These delicate cups with exquisite drawings are priced at $6 each, but what caught this coffee addict's eye was the lengths you have to go to in order to get your hands on them.

    It used to be so easy - see something on the internet, find out where it's sold, go out and grab it straightaway.

    At Carol Mel Cafe however, there are a few additional steps you need to take to get your hands on these beauties.

    Take note of the following instructions as the cafe is serious about not entertaining anyone who ignores them.

    First, you have to follow Carol Mel Cafe on Instagram.

    Next, follow their barista Damien on Instagram.

    Lastly, drop a DM (direct message) to Damien on Instagram to place a reservation for your drink at least one day in advance.

    According to the cafe's founder Caroline Liew, this is to help customers avoid disappointment as the Japan-sourced matcha powder which is used in the latte is limited in stock and these painstakingly handcrafted beverages take time to create.

    Spotted a design on the barista's Instagram that you want for your own?

    Drop him a request and he'll be able to tell you if it can be done.

    But if it's too much work, the cafe does offer other items on the menu from Western mains such as lamb shank to desserts such as buttermilk waffles.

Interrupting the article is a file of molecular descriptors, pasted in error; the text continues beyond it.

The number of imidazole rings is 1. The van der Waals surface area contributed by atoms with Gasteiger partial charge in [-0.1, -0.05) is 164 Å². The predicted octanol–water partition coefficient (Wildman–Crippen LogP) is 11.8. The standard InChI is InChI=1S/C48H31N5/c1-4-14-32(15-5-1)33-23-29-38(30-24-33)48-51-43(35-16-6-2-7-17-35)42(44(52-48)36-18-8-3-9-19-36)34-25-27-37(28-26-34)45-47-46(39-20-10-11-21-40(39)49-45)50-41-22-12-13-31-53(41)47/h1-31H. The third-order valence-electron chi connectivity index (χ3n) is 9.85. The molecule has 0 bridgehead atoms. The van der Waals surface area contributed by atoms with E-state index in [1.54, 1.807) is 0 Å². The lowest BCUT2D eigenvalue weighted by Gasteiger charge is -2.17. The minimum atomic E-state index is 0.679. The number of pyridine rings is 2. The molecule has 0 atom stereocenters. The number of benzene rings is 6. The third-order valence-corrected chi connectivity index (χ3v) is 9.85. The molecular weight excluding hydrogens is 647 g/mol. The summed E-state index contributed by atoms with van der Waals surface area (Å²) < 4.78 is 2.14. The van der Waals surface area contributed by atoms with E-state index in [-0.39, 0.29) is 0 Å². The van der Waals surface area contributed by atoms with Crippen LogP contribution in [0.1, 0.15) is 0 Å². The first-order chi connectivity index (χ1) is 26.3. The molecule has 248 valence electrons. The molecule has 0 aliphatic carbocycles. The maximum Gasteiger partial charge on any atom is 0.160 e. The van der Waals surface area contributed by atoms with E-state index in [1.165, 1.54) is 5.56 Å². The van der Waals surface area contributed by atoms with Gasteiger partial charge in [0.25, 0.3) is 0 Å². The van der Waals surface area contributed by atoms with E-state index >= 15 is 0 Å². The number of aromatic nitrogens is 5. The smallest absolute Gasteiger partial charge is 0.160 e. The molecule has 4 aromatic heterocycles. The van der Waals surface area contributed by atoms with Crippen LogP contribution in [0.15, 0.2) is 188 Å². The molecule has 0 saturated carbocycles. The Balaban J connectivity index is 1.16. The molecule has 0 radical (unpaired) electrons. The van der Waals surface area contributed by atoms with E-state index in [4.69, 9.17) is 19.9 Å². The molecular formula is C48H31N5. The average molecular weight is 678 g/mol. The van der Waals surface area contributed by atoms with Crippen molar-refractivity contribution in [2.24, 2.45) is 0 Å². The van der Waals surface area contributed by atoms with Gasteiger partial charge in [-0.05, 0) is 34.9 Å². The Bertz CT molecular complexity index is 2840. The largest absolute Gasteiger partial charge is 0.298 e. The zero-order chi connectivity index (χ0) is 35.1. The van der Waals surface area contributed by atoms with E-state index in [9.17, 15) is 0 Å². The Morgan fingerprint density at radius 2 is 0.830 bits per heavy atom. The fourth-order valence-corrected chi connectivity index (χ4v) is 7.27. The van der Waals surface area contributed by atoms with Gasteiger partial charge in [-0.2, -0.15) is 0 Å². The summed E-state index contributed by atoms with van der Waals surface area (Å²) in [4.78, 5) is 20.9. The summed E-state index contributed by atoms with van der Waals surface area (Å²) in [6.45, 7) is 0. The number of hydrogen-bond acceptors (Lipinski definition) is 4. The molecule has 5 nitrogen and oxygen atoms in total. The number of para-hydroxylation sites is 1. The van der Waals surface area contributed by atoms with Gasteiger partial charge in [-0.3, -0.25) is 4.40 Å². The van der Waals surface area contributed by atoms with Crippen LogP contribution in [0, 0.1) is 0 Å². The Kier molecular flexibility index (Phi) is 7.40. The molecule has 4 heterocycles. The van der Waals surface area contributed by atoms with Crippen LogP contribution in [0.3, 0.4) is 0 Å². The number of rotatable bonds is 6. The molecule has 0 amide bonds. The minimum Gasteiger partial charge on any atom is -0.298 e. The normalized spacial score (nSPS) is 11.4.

Thankfully, you don't have to spare the extra effort if you want to order them.


    Thursday, June 1, 2017 - 16:47

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    Japanese retailer Muji in Singapore has recalled its "Apple & Grape 100% Fruit Juice" product, due to the detection of mould in some of them.

    In a statement from the Agri-Food & Veterinary Authority of Singapore (AVA) Thursday (June 1), it said Muji voluntarily removed the products from shelves and informed the AVA.

    Consumers who have purchased the products are advised not to consume it and to bring the item to a Muji outlet, or contact Muji customer service at 6346 4123 for a refund.


    Friday, June 2, 2017 - 09:23

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    One and a half years ago at just 26 years old, he was diagnosed with Stage 4 cancer with tumours in his lungs, brain, spine and bones. 

    Sebastian Tan, the head chef of Singapore cafe Strangers' Reunion, has since gone through painful rounds of chemotherapy, radiotherapy and other medical treatments.

    This was possible thanks to the financial help given by the fundraising campaign, "Save a Stranger", that his employers started for him when his cancer was first detected. 

    Earlier last month (May 5), Strangers' Reunion's Facebook page released another call for help.

    Left with $9k from the previously raised sum of $92k, more funds would be required to support further treatments for the Malaysian chef, who has no personal insurance of his own.

    While the treatments were able to keep Tan's cancer under control for a period of time, where he'd managed to go back to work and "play abit of his favourite basketball", it hasn't been so for the last few weeks.